Germany to Offer Dedicated Esports Visa

The German Federal Government and the States have approved a dedicated visa for esports athletes. Expected to be implemented in Spring of 2020, the visa will accommodate professional esports players and coaches who come from outside the European Union. This development comes as part of the Skilled Immigration Act, which expands the infrastructure for non-EU professionals looking to work in Germany. An “easy procedure” will allow qualifying individuals to acquire a long-term German visa to live and compete in the country.

Germany has become an esports hot-spot over the last few years as international leagues like the League of Legends European Championship (LEC) found home in Berlin. Other popular esports titles like Counter-Strike: Global Offensive and Dota 2 host some of their biggest tournaments in German cities, such as Cologne and Leipzig. The new visa has been made to accommodate players competing in long-term leagues like the LEC, which takes place over multiple months throughout the year. Germany houses a number of similar long-term esports leagues, including the PLAYERUNKNOWN’S BATTLEGROUNDS Europe League (PEL) and CS:GO’s online ESL Meisterschaft League.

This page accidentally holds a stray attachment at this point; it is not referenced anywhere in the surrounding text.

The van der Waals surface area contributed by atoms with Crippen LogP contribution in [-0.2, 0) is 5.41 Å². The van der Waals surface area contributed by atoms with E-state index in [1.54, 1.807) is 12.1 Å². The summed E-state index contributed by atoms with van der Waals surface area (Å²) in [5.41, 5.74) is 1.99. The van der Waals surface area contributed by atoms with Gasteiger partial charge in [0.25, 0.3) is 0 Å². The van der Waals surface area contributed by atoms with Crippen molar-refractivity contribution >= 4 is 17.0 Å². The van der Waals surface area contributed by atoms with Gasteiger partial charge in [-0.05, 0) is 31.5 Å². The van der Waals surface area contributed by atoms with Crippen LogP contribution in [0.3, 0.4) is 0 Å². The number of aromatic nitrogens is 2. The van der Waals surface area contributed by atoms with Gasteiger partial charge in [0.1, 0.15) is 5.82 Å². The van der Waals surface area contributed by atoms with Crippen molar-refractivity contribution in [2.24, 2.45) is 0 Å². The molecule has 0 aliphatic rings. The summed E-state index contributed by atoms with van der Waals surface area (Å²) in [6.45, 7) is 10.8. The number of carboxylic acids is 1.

The visa will be available for players and coaches who meet certain qualifications. Players must be at least sixteen years old and must be competing in a national or international league, while employed by an esports organization that is registered in Germany. Both the LEC and the PEL require participating organizations to employ their players under German subsidiaries. Should they meet these requirements, the visa will allow players and other esports professionals to live and work in Germany on a long-term basis. Esports professionals were previously only afforded 90-day stays.

This development reportedly comes after years of pushing from various organizations in Germany, including the German Esports Federation and the German Games Industry Association. “This development also may serve as a model for other nations,” said German Esports Federation President Hans Jagnow. “The visa requirements for esports professionals should be harmonized internationally in order to allow easy access to tournaments and leagues for esports athletes all over the world.”

Though Germany is the first to offer a dedicated esports visa, the country still does not recognize competitive gaming as an official sport, nor does it name professional esports players as athletes. Regardless, esports professionals will now be given an easier path to extended stays to live and compete in Germany. The visa is expected to be implemented in March of next year.

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